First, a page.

In January, in response to a flood of protests from the Internet community, both houses of Congress indefinitely postponed voting on the Stop Online Piracy Act (SOPA) and the PROTECT-IP Act (PIPA).  As many of you are aware, the contents of these controversial bills–which sought to regulate Internet content in the name of fighting piracy–are at least as important as they way they were stopped, by an enormous Internet protest that took the form of major website blackouts, activism on social networks, and petitions sent to representatives.  Many observers, including Jonathan Wiseman of the New York Times, have commented that this outpouring was part of a larger war between old and new economies, and thus also old and new ways of wielding political power.  With over 70 members of Congress coming out against SOPA/PIPA after the Internet backlash, it’s clear that the new economy won this battle.

Arts organizations, in general, have divided themselves along similar lines in their stance on SOPA and PIPA.  Supporters include several major players, mostly entertainment industry unions and associations with a great deal of traditional lobbying power; opposition includes a wider range of arts and culture organizations, including Fractured Atlas, McSweeney’s, Dance/USA, and the National Alliance for Media Arts and Culture.  And just as corporate giants like Viacom have been dealt a surprising loss, so too have groups like the Actors’ Equity Association that represent artists on a national stage.

The fact that we are witnessing a dilution of the lobbying power of arts unions, and thus a loss of a certain amount of political pull for the arts writ large, may seem troubling.  It shouldn’t–Internet activism, like the Occupy Wall Street movement, is uniquely decentralized, placing a high premium on visibility, and thus precisely the kinds of creative protest that artists excel at. The campaign by the culture-jamming publication Adbusters that launched the Occupy Wall Street movement is only one of many examples of artists effectively using decentralized media to get their message across, whether by glitterbombing anti-gay public figures, or returning weighted business reply mail envelopes to drive up the costs to banks.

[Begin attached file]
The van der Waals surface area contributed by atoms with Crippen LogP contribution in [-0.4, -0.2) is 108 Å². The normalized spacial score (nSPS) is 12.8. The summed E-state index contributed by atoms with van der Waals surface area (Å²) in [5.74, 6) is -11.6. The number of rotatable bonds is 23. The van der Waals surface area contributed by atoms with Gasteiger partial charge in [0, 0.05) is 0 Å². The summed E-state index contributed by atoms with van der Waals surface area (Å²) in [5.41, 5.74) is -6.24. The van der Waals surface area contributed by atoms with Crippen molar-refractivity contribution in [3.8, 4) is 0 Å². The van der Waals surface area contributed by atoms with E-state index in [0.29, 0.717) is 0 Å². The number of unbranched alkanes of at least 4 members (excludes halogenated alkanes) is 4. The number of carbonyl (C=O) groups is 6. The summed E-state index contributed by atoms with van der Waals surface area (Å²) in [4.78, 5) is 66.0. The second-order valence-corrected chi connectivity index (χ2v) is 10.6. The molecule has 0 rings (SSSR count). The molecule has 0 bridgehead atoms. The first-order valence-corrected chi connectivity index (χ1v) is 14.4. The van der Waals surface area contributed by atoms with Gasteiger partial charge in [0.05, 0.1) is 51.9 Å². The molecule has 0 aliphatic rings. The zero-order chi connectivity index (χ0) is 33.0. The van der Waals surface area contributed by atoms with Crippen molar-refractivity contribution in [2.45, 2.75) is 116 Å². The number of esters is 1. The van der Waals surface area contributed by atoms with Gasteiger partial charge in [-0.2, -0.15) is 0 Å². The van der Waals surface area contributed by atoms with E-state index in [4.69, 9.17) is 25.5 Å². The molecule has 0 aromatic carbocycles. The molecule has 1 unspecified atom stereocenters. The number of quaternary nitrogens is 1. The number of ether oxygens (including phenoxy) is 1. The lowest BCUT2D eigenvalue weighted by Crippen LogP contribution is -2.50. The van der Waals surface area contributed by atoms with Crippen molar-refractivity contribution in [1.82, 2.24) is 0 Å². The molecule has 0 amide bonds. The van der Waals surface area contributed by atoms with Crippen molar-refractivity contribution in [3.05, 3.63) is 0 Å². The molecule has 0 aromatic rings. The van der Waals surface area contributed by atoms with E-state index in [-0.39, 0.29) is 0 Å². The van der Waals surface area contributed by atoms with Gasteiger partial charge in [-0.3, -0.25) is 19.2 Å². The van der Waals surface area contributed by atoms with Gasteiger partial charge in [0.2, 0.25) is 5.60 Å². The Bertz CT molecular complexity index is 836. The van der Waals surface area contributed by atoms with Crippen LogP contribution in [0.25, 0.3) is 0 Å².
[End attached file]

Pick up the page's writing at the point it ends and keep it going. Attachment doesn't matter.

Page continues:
Artists and arts organizations can continue to build on these efforts by recognizing that the decentralized power of the Internet means that a great deal of our strength lies in the ability to spread, and shape, the messages produced by others.  Ideas and instructions for how to produce viral videos and memes abound, but anyone who has attempted to produce one knows even the most interesting pieces need a great deal of luck to catch fire online (though that doesn’t mean we should stop trying).  Still, we may be better served by recognizing even highly politicized pieces like glitterbombing as the efforts of artists and lending our support through social networks and other media.  In this way, we can further link the vibrancy of Internet culture—which also tends to be virulently anti-censorship—to that of the arts.  After all, as Occupy Wall Street shows us, the power of decentralization grows as a function of inclusiveness and openness.  The more voices we recognize and empower, the more we are amplified as a group.